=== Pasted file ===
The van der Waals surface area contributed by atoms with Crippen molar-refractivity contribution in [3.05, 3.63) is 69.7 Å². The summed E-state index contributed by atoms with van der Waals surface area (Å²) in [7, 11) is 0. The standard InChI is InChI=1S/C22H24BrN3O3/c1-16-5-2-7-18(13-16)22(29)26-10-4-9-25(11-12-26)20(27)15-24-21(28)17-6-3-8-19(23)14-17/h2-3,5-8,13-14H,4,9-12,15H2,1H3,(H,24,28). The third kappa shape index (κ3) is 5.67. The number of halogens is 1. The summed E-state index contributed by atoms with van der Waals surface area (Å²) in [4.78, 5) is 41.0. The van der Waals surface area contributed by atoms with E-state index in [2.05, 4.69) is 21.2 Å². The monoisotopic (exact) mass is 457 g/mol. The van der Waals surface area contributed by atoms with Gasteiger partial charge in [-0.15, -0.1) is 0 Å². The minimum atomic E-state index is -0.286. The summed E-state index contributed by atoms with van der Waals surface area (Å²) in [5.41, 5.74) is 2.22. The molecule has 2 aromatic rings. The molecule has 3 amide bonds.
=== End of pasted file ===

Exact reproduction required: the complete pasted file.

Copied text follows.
The van der Waals surface area contributed by atoms with Crippen molar-refractivity contribution in [3.05, 3.63) is 69.7 Å². The summed E-state index contributed by atoms with van der Waals surface area (Å²) in [7, 11) is 0. The standard InChI is InChI=1S/C22H24BrN3O3/c1-16-5-2-7-18(13-16)22(29)26-10-4-9-25(11-12-26)20(27)15-24-21(28)17-6-3-8-19(23)14-17/h2-3,5-8,13-14H,4,9-12,15H2,1H3,(H,24,28). The third kappa shape index (κ3) is 5.67. The number of halogens is 1. The summed E-state index contributed by atoms with van der Waals surface area (Å²) in [4.78, 5) is 41.0. The van der Waals surface area contributed by atoms with E-state index in [2.05, 4.69) is 21.2 Å². The monoisotopic (exact) mass is 457 g/mol. The van der Waals surface area contributed by atoms with Gasteiger partial charge in [-0.15, -0.1) is 0 Å². The minimum atomic E-state index is -0.286. The summed E-state index contributed by atoms with van der Waals surface area (Å²) in [5.41, 5.74) is 2.22. The molecule has 2 aromatic rings. The molecule has 3 amide bonds.